As you would expect, the unmatched beauty of the Canadian Rocky Mountains attracts a wide variety of interesting characters, especially over the Christmas and winter period. As a foot soldier of the food and beverage assembly line here in Lake Louise, I have mentally made note of the typical species I regularly spot dining at the hotels I have worked at and I thought now would be the perfect time to provide a rundown of a few of the most common breeds…
The Ski Bunnies
These are the sporty, super active and sickeningly in-shape people – can be families, groups of friends or couples – who are visiting the area p u r e l y to ski the shit out of the mountains. These people will spend their entire evening talking exclusively about: their day on the hill, how disappointingly easy the black diamond runs (deadly ski routes designed for the pros) are, and the impressive insulation that their latest ski-wear purchases provide.
I find these people rather difficult to make a connection with as they are often fairly uninterested in conversing and physically exhausted at dinner after a 9 hour day on the hill. Note: these are the people who, being so proud of their passion for the powder, refuse to remove their North Face beanie hat and ski pants, even for dinner in a fancy restaurant.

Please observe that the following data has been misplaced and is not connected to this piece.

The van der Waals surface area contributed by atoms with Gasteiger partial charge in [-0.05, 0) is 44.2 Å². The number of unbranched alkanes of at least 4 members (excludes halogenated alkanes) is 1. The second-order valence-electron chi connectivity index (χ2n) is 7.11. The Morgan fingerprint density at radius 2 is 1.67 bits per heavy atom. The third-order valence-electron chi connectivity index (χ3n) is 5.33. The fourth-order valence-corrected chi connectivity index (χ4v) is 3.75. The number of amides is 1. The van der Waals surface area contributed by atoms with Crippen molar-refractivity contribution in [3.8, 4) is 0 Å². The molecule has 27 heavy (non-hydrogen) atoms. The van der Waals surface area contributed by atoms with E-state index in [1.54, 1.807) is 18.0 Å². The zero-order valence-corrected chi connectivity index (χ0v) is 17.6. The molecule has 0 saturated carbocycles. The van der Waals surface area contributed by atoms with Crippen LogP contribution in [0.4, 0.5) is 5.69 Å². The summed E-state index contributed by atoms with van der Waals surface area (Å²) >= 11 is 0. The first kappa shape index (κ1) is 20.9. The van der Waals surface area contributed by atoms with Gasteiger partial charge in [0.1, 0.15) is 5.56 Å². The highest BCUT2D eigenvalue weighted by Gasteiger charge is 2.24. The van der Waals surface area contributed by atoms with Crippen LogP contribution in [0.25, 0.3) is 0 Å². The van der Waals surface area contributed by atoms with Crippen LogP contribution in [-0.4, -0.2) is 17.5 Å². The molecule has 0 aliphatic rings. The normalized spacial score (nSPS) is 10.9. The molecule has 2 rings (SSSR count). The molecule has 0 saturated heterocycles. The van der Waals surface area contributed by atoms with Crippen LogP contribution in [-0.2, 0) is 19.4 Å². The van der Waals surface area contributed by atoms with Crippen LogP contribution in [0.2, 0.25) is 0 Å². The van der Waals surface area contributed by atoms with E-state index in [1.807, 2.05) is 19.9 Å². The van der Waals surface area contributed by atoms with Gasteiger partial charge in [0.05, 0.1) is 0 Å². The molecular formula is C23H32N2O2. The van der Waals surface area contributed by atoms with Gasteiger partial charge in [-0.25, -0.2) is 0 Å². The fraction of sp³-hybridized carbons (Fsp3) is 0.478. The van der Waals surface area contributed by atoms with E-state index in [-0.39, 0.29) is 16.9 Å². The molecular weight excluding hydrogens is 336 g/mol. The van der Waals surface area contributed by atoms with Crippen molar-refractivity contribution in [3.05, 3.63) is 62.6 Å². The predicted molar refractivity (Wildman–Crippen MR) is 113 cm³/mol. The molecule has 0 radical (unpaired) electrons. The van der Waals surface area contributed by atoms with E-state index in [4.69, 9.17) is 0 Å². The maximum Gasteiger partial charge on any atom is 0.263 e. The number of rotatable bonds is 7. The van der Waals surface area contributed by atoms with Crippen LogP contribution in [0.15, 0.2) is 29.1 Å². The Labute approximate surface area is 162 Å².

“Ah yes, we did go up to the hill today as a matter of fact, how ever did you guess?!”
The Straight Up Snobs
Sadly this species have been the most common creatures I have come across during my time here so far…
Skiing, snow boarding, and winter sports in general, is an expensive past time to invest in and therefore obviously attracts rich people. Now I am by no means insinuating that all rich people are snobs, but unfortunately a large majority of the rich people that come to Lake Louise, are.
There are very limited things to do in Lake Louise when you are not playing in the snow, and other than excessive drinking – particularly popular with the seasonal workers inhabiting the town – the only other thing to do is to eat in the fancy hotel restaurants; The Post Hotel, The Fairmont Chateau Lake Louise etc. Hotels such as these make a killing off of these snobby people who are forking out crazy money to blag the room with the best view of the mountains and the restaurants in these hotels offer equally expensive dining experiences.
Having worked in two hotels in the area, I have become very aware of the Straight Up Snobs and can confidently sniff them out as they approach their tables. They are the ones who simply must have their wine decanted, and will loudly announce if you are doing it wrong. They are the ones who snap their fingers and demand to know what gluten free options are available for their darling Ophelia-Grace and whether 2 year old Jonathan can get a “Baby Chino”. They are the ones who speak at an embarrassingly loud volume about their various other holidays so far this year, which includes a long weekend in Switzerland with the Hawton-Motts and a short break in Bali (and it’s only January 10th.)